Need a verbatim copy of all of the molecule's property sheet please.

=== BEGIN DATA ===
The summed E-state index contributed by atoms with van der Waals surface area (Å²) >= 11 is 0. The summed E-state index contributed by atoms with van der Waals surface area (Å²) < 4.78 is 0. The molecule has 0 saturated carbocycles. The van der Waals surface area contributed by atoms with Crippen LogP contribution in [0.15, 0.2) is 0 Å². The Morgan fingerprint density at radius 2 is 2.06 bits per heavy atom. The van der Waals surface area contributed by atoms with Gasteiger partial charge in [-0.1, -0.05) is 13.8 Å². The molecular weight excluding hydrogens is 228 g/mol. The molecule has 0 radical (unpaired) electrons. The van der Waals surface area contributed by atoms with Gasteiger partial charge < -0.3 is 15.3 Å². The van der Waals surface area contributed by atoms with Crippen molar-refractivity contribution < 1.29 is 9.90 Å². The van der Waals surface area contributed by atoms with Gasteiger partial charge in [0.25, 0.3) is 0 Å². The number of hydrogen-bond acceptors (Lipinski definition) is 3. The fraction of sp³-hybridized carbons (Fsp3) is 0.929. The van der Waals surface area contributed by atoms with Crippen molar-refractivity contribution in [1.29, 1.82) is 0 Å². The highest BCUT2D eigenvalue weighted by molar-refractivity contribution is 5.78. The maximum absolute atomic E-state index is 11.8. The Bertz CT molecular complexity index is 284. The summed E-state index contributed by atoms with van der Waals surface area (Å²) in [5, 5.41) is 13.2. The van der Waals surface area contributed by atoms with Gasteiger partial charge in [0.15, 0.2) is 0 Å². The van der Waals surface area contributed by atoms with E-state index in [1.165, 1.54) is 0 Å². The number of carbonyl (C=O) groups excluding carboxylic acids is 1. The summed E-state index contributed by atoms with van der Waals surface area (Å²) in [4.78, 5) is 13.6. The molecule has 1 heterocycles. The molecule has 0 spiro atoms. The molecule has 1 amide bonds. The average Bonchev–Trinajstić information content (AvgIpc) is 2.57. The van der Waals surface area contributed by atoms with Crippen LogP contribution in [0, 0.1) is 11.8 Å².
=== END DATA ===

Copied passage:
The summed E-state index contributed by atoms with van der Waals surface area (Å²) >= 11 is 0. The summed E-state index contributed by atoms with van der Waals surface area (Å²) < 4.78 is 0. The molecule has 0 saturated carbocycles. The van der Waals surface area contributed by atoms with Crippen LogP contribution in [0.15, 0.2) is 0 Å². The Morgan fingerprint density at radius 2 is 2.06 bits per heavy atom. The van der Waals surface area contributed by atoms with Gasteiger partial charge in [-0.1, -0.05) is 13.8 Å². The molecular weight excluding hydrogens is 228 g/mol. The molecule has 0 radical (unpaired) electrons. The van der Waals surface area contributed by atoms with Gasteiger partial charge < -0.3 is 15.3 Å². The van der Waals surface area contributed by atoms with Crippen molar-refractivity contribution < 1.29 is 9.90 Å². The van der Waals surface area contributed by atoms with Gasteiger partial charge in [0.25, 0.3) is 0 Å². The number of hydrogen-bond acceptors (Lipinski definition) is 3. The fraction of sp³-hybridized carbons (Fsp3) is 0.929. The van der Waals surface area contributed by atoms with Crippen molar-refractivity contribution in [1.29, 1.82) is 0 Å². The highest BCUT2D eigenvalue weighted by molar-refractivity contribution is 5.78. The maximum absolute atomic E-state index is 11.8. The Bertz CT molecular complexity index is 284. The summed E-state index contributed by atoms with van der Waals surface area (Å²) in [5, 5.41) is 13.2. The van der Waals surface area contributed by atoms with Gasteiger partial charge in [0.15, 0.2) is 0 Å². The van der Waals surface area contributed by atoms with E-state index in [1.165, 1.54) is 0 Å². The number of carbonyl (C=O) groups excluding carboxylic acids is 1. The summed E-state index contributed by atoms with van der Waals surface area (Å²) in [4.78, 5) is 13.6. The molecule has 1 heterocycles. The molecule has 0 spiro atoms. The molecule has 1 amide bonds. The average Bonchev–Trinajstić information content (AvgIpc) is 2.57. The van der Waals surface area contributed by atoms with Crippen LogP contribution in [0, 0.1) is 11.8 Å².